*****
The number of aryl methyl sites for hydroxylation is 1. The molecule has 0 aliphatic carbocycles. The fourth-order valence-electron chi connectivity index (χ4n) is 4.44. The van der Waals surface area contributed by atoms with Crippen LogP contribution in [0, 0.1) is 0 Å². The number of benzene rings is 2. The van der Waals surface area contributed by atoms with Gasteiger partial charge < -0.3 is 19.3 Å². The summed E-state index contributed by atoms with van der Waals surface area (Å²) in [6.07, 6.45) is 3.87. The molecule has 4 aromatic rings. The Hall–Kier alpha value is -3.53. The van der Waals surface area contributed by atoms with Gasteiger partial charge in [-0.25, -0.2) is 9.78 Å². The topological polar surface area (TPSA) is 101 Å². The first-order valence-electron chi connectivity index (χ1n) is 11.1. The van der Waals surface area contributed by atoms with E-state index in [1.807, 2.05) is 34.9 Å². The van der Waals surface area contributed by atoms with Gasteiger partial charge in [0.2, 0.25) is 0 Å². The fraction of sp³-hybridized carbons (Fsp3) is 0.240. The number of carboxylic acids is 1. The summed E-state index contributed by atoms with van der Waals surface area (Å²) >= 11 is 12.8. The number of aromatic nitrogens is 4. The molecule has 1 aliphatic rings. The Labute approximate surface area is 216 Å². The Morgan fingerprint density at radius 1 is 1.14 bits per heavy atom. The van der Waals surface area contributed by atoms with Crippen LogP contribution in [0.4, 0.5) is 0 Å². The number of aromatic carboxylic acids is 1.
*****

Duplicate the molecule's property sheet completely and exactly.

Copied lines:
The number of aryl methyl sites for hydroxylation is 1. The molecule has 0 aliphatic carbocycles. The fourth-order valence-electron chi connectivity index (χ4n) is 4.44. The van der Waals surface area contributed by atoms with Crippen LogP contribution in [0, 0.1) is 0 Å². The number of benzene rings is 2. The van der Waals surface area contributed by atoms with Gasteiger partial charge < -0.3 is 19.3 Å². The summed E-state index contributed by atoms with van der Waals surface area (Å²) in [6.07, 6.45) is 3.87. The molecule has 4 aromatic rings. The Hall–Kier alpha value is -3.53. The van der Waals surface area contributed by atoms with Gasteiger partial charge in [-0.25, -0.2) is 9.78 Å². The topological polar surface area (TPSA) is 101 Å². The first-order valence-electron chi connectivity index (χ1n) is 11.1. The van der Waals surface area contributed by atoms with E-state index in [1.807, 2.05) is 34.9 Å². The van der Waals surface area contributed by atoms with Gasteiger partial charge in [0.2, 0.25) is 0 Å². The fraction of sp³-hybridized carbons (Fsp3) is 0.240. The number of carboxylic acids is 1. The summed E-state index contributed by atoms with van der Waals surface area (Å²) >= 11 is 12.8. The number of aromatic nitrogens is 4. The molecule has 1 aliphatic rings. The Labute approximate surface area is 216 Å². The Morgan fingerprint density at radius 1 is 1.14 bits per heavy atom. The van der Waals surface area contributed by atoms with Crippen LogP contribution in [0.4, 0.5) is 0 Å². The number of aromatic carboxylic acids is 1.